As we listened anxiously to the weather warnings last Thursday evening, my wife and I went through a familiar routine.

Living as we do on the Eastern Bay of Plenty coast, just above the beach, we are used to the dangers that attend those "exposed" areas that are especially vulnerable to high winds and heavy rain – both of which were promised us in spades by the weather forecasters.

So, we moved all our outdoor furniture to positions that would ensure, we hoped, that even if they were picked up by the gale-force winds they would not be hurled through a window.

I cleared the drains in the hope that they would be adequate to divert the waterfall that would surge down our drive so that it would not flood our garage.

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And I checked that my chainsaw was in working order and would be up to removing from our drive the tree trunks and branches brought down by the wind and threatening to block access to our property.

Most importantly, we checked that we had matches, candles, torches and batteries in the event of a power cut – almost an inevitability in rough weather – and that we had enough bottled gas to fire up the barbecue so that we could cook – or at least make a cup of tea.

But as we went through our checklist, I remarked to my wife that the people I felt sorry for, as we and they waited for the storm to hit, were those emergency workers who would know for a certainty that their evening and night were going to be disrupted by call-outs, and that they would have to leave the comfort of the family hearth and go out into the foul weather.

I was thinking of course of the firefighters who, by virtue of their expertise in using long ladders, seem to be the first port of call to resolve almost any problem – from a roof blowing off to a pet getting stranded.

And then there are the electricity line workers, struggling to identify and then to rectify the problem that might have left thousands without light or heat or the ability to cook.

And spare a thought for the hard-pressed call staff, having to be polite as stressed callers insist on an explanation and a prediction as to when power will be restored, even when the technicians themselves are still searching for answers.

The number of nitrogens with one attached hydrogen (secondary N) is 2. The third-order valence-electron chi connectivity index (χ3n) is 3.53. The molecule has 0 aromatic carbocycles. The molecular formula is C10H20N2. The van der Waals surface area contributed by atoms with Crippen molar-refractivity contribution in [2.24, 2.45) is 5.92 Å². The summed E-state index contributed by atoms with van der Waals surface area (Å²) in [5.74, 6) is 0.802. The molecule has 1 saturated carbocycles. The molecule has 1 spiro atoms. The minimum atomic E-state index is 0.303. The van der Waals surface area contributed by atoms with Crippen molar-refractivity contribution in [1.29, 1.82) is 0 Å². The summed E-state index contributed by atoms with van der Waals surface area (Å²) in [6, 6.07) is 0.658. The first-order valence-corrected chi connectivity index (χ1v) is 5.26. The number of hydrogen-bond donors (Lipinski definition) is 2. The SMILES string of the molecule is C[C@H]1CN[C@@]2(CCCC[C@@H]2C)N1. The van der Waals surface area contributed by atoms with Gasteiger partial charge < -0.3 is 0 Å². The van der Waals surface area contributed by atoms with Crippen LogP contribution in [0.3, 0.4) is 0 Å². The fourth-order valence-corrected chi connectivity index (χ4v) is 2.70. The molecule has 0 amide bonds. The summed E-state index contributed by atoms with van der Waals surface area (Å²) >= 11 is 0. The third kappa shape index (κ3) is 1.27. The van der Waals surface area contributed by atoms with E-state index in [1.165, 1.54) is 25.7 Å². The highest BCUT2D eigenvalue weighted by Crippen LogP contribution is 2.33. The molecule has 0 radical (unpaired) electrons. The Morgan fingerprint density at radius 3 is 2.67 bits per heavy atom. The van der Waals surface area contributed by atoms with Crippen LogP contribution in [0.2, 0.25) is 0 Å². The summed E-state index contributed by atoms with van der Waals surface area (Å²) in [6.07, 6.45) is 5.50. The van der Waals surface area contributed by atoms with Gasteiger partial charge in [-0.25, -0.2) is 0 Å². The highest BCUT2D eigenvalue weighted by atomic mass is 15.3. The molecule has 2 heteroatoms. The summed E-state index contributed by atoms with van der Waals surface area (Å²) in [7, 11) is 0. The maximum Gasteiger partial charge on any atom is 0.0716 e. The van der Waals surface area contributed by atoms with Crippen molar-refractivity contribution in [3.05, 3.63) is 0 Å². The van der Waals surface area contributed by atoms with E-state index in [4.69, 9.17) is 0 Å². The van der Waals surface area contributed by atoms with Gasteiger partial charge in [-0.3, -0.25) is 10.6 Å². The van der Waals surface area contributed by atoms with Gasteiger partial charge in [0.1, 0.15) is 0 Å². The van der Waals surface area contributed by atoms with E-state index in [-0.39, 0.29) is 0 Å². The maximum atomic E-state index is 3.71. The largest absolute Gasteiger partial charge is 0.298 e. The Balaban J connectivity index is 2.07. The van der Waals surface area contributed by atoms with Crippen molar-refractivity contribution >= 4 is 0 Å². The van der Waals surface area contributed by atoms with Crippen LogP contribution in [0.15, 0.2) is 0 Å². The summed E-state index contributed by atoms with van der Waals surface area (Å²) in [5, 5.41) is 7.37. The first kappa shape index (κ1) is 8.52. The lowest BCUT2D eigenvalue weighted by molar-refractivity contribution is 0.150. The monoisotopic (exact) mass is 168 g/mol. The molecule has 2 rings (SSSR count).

And never forget the ambulance staff and the police whose normal workload is usually trebled by the manifold accidents that inevitably attend severe weather.

We, the public, are a demanding and often ungrateful lot (as will testify anyone who has ever had occasion to deal with "the public" at first hand) and most of those who undertake these difficult tasks get precious little by way of thanks in return.

So, as I spent Friday morning clearing up the mess, looking in wonder at the mountainous seas that – driven by the super moon's king tide – were obliterating our beach, and wondering what worse is yet to come, I was grateful that I, like many others, can rely on being able to call for help when it is needed.

It is good to live in a society that is sufficiently well-organised and caring to make provision for coming to our aid when our own efforts alone are not enough.

These services cost money, of course, and probably more than is actually made available – and they are only the tip of the iceberg since, by virtue of their importance in emergency situations, they have a higher visibility than other services.

Behind them, though, are many other public services that have a less high profile, but are equally important, in less stressful situations, in helping us to overcome life's problems.

The resources needed to maintain these services have to come from somewhere.

A moment's thought will tell us from where – from the bills and taxes we pay.

The next time we grumble about paying our taxes or our bills to public utilities, let us reflect that some of our fellow citizens are ready to go out on a cold, wet, miserable and dangerous night and will then use the resources that we help to fund so as to help us through our difficulties.

Well done them!